Donors pledge to meet Sh207bn funding for forest conservation

Maasai women from Kenya at the COP27 climate conference

Maasai women from Kenya at the COP27 climate conference at the Sharm el-Sheikh International Convention Centre, in Egypt, yesterday. 

Photo credit: AFP

In Sharm el-Sheikh, Egypt

Kenya's indigenous and forest-dwelling communities may not have a direct opportunity to voice their agenda at the COP27 summit in Sharm el-Sheikh in Egypt.
The hunter-gatherers such as Ogiek, Sengwer, Yaaku Waata and Sanya, and pastoralists like Endorois, Turkana, Maasai and Samburus may not even be following the proceeding of the two weeks conference that has galvanised more than 120 powerful leaders to tackle the climate change crisis.

Interestingly, not even the high-powered Kenyan delegation has representatives of the indigenous communities.
However, their efforts to save the ancestral forests should raise ambitions as donors at the COP27 meeting say they are on track with the Glasgow pledge to meet their annual funding levels and help the indigenous forest conservation efforts and stop the plundering.

During the high-level segment at COP27, the donors behind the Indigenous Peoples' and Local Communities (IPLC) pledge, presented their progress towards meeting the $1.7billion (Sh207 billion) commitment by 2025, as promised in Glasgow last year.

Pledged countries

Five countries namely the Federal Republic of Germany, Kingdom of Norway, Kingdom of the Netherlands, United Kingdom of Great Britain and Northern Ireland and the United States of America and 18 philanthropic institutions, chaired by the UK and Ford Foundation, committed to this landmark pledge at COP26.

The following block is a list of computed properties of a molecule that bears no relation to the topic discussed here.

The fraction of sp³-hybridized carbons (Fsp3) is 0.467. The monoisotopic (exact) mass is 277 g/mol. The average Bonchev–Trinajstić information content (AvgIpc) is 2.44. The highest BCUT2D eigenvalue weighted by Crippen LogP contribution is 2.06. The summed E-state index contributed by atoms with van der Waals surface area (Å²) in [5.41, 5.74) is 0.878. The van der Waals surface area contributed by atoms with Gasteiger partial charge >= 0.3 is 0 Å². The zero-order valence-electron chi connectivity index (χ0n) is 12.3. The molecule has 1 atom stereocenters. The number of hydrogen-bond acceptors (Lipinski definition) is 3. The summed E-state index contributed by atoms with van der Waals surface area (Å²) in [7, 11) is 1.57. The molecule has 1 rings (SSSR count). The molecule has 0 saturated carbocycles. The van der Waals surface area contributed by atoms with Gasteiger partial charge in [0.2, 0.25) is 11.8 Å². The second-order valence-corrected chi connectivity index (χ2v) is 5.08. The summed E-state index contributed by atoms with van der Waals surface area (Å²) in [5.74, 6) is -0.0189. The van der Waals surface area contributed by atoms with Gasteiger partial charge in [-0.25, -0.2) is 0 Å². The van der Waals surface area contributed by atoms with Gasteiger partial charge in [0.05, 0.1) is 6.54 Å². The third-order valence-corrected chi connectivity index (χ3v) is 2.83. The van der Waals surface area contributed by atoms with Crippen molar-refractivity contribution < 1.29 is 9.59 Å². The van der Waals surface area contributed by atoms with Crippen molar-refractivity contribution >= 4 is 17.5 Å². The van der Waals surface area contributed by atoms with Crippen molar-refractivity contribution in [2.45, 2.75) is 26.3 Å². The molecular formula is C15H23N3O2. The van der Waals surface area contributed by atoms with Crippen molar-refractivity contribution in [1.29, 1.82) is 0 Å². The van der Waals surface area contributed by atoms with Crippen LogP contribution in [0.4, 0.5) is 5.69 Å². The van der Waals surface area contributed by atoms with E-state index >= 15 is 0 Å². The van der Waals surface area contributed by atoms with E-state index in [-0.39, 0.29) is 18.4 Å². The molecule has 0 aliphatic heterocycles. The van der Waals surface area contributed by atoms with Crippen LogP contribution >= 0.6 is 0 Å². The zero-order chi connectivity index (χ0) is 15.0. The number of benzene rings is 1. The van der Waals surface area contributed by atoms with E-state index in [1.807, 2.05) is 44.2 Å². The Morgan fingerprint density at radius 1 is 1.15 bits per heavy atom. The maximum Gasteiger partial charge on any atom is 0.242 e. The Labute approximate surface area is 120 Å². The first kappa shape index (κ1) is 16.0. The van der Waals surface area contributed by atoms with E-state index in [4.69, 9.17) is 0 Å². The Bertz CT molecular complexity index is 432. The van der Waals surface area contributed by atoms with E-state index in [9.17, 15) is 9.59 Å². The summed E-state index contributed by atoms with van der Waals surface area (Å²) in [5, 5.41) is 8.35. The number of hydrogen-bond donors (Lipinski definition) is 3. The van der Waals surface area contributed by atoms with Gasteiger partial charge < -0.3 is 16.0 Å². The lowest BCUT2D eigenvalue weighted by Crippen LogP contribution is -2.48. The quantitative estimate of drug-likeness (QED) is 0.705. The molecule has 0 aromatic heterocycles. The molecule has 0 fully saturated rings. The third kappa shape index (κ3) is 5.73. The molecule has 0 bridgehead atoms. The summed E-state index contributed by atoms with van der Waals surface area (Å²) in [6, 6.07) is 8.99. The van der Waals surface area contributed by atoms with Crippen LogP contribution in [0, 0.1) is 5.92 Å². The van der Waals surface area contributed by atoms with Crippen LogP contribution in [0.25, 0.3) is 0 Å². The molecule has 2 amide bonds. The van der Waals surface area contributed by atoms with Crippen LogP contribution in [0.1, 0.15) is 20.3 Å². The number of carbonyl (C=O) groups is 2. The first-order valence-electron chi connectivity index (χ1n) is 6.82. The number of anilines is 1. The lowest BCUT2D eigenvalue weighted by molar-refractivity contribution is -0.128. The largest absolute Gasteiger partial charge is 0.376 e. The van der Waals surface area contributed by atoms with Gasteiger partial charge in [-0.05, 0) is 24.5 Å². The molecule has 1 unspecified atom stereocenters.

This new level of recognition of the role indigenous people and local communities play in addressing the climate and nature crises by protecting and maintaining the worlds remaining rainforests has given hope to indigenous people in Kenya.

"This is a very welcome move and shows that the work done and advocacy efforts by indigenous people are being recognised at the global level," said Mr Joseph Towett, the Ogiek Council of Elders chairman. 
He added: "This is a major win for the Ogiek community. We hope to remain steadfast in protecting the Mau forest and other forests in Kenya and the government should also support our efforts instead of waiting for the donors to make the first move."

The donor progress report finds that they are meeting the target; meaning they disbursed close to one-fifth of the total amount in 2021, the first year of the five-year pledge.

"While it is good to see that the donors are meeting their commitment, their report shows that they were already meeting the level of annual funding they promised when the pledge was made. This makes it very clear that the pledge is not ambitious enough," said Toerris Jaeger, executive director of Rainforest Foundation Norway. 
He challenged the donors to raise their ambitions.

"Donors should set a new target that mirrors the need and urgency of protecting rainforests and supporting indigenous people and local communities," said Mr Jaeger.
At least 36 per cent of key biodiversity areas globally are found on land claimed by indigenous people and local communities, along with at least 25 per cent of the above-ground carbon stored in tropical forests.

Research has shown that forests managed by indigenous people have lower deforestation and support more biodiversity than other protected areas.
A 2021 report by Rainforest Foundation Norway showed that less than 1 per cent of official climate aid goes to support forest management and tenure rights for IPLCs, leaving efforts to advance their tenure and conservation underfunded. 
The foundation recognises that the mobilisation to support the pledge brought in new donors and more money so that the total amount of funding for IPLC land rights and forest management increased in 2021.


Climate experts say more support is needed and it's the experience of indigenous people in the forests that should be made better. The progress report admits that a minimal share, only 7 per cent of the funding, goes directly to the organisations of indigenous peoples and local communities, with administrative barriers and capacity constraints limiting direct access to funding.

"We are glad to see that the donors recognise that the current funding is not fit for purpose and thereby not benefiting indigenous and local communities as much as it could. We expect donors to intensify their work on improving this. IPLCs have made considerable investments in building capacity and structures to handle donor funding and are now waiting for the donors to support this," says Mr Jaeger.